return to previous page A DAY IN THE DEATH Short Story
One shelter moms personal experience

Pictures taken in 2005-2 years before he passed away

click photos to enlarge

Cinnamon sleeping in a litter box

Cinnamon playing with favorite jingle toy

There are many ways ferrets go. They are euthanized. They go to sleep and never wake up. Sometimes they go semi comatose and put you through hell while they make faces and body movements for which you are never sure what they mean. They linger like that for awhile while you try to reach your vet or at least an emergency clinic to put them down. Looking for a vet in an emergency situation causes even more anxiety because you just don't know if they know the difference between the liver and the spleen or if he will increase the suffering he is trying to end.

Death is part of life. None of us get out of here alive. But what is the cost, emotionally and physically when we play God or even just witness the never ending deaths of these innocent little beings we call ferrets. Ferrets, who should never have been created on this earth for such a short time, with half of their life span sick and dying. You make that conscious choice to rescue ferrets and commit to them, be there for them when it's their time to die. They can't tell you when they hurt, and to what degree. They can't tell you what medicine they need to make them feel better and they can't tell you when they've had enough and just want to go. Certainly not in the two days you're cramming nasty meds down their throat and injecting them with things that prolong their pathetic horrific quality of life until you realize that it's time. So I try to be...aware. Better to let them go two days early than one day late. Unfortunately the only way you figure that out is through experience. I guess that would make them guinea pigs in a sense. I am guilty of keeping them with me longer they I should and I would prefer not to do it again, but I do. For one, because I hate playing God and two, I will never know for sure when it's the exact time to let them go. There is no exact time. It's just that we want them to live so badly - at all costs. Such a terribly selfish act. To ease our pain at the expense of theirs. I've been through scores of them by now and you would think I would learn to detach and handle them with less emotion, less panic, less tears, just less.

Maybe I do. Maybe there is just so many, that the sorrow never goes away.

Then there's always the worry about having access to your vet. What if it happens at midnight? 2:00am? On his day off? Since there aren't very many ferret vets, you can't run to the nearest corner clinic and quickly put them to sleep. Often times they'll linger for hours and die by the time you finally find someone to help you. So we add that other little nagging worry to the list of anxieties that fester, wondering if my own vet will be available when it's time to end their suffering.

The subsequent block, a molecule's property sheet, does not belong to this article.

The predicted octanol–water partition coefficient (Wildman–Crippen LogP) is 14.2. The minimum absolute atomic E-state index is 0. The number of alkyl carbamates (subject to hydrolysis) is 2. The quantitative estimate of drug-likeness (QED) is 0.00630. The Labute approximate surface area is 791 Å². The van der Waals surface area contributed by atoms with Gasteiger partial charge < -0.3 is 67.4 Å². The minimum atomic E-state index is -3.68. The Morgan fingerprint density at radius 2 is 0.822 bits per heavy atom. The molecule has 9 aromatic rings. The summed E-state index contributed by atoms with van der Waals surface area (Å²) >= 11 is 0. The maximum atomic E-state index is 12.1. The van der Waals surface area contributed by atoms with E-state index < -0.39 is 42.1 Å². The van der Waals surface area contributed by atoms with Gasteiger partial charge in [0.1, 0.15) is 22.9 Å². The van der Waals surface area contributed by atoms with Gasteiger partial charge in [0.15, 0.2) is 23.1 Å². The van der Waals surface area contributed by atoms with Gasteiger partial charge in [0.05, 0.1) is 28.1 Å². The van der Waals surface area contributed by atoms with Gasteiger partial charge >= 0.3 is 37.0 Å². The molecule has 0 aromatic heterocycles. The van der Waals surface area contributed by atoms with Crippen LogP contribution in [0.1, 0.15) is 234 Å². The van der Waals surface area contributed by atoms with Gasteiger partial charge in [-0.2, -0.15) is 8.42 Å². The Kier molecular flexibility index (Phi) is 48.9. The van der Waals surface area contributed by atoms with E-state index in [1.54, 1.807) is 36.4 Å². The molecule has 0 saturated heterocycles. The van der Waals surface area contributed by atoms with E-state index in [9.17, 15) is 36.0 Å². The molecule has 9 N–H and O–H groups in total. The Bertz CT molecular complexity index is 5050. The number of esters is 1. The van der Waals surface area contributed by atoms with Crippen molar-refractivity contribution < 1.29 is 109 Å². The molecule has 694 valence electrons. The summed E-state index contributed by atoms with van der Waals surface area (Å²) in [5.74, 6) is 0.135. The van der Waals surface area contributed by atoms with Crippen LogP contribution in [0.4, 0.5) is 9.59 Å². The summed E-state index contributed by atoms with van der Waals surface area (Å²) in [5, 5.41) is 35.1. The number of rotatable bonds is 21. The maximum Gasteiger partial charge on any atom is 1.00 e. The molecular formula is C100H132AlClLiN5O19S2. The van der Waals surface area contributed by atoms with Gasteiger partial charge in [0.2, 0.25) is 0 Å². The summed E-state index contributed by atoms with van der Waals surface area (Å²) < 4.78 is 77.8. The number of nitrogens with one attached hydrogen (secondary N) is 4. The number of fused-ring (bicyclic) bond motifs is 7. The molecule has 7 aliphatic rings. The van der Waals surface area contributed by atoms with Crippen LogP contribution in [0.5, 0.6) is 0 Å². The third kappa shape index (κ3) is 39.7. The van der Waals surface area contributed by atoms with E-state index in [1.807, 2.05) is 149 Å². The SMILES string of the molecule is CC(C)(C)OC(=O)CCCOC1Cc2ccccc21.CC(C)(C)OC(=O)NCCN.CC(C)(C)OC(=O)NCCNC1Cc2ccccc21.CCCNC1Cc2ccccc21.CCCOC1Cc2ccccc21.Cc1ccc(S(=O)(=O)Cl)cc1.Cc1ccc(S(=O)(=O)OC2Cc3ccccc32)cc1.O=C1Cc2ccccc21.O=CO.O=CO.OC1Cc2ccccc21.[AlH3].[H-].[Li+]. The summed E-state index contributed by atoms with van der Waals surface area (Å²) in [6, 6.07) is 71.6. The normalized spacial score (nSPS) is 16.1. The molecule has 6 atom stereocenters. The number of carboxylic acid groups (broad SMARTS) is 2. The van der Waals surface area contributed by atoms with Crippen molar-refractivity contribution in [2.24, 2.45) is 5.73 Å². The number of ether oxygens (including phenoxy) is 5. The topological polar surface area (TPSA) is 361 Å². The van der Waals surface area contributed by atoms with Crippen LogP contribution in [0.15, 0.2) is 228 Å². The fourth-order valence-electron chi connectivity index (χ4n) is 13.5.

Given there are so many sick ferrets here, you just never know from one day to the next what you will wake up to. There is this constant low level ever-present anxiety at every waking moment. You must be thinking I've made myself into a martyr by now. Poor me. Feel sorry for me. Look at what I give up for all these ferrets. Read on and I'll get to that later.

So then it happens. Here we go again. A ferret I've been watching. I know the sign. The lump in my stomach forms and the dread begins to surface. The panic to rise. He's not doing well. Been to the doctor, he's already on medication, and gravy. Lord, God, thank you for the gravy. You know he's old but he still has some spunk, bright eyes, knows when I'm there and chases after me for a bit of play, maybe he has a little more quality of life left if you can get him over this "hump." But if you REALLY know about ferrets, you know that unless you open them up, you never truly know if it's a "hump" or if they are riddled with cancer and you are doing them an injustice by keeping them alive. That's the injustice. It's unfair. You just don't know. Add that to the ever-present anxiety.

And so the dreadful day is here. You wake up and take care of everyone like any other day. Change litter, soiled bedding, poop in front of the boxes, prepare gravy, meds, hand feedings, accommodate the demanding kids wanting your attention. Then you walk to the cage where your sick guy is. You don't know what you'll find so you wait until everyone is taken care of. You do this because, if you need the time to take care of him, you don't have to worry about all the others that need to be cared for too. There are no volunteers here. No one to take over. Just me. What if hes gone? Sometimes I just need the time to grieve, a short break without the distraction of knowing there are so many other kids to care for. Just give me a few minutes to cry and let some of it out before I have to get back into taking care of business mode.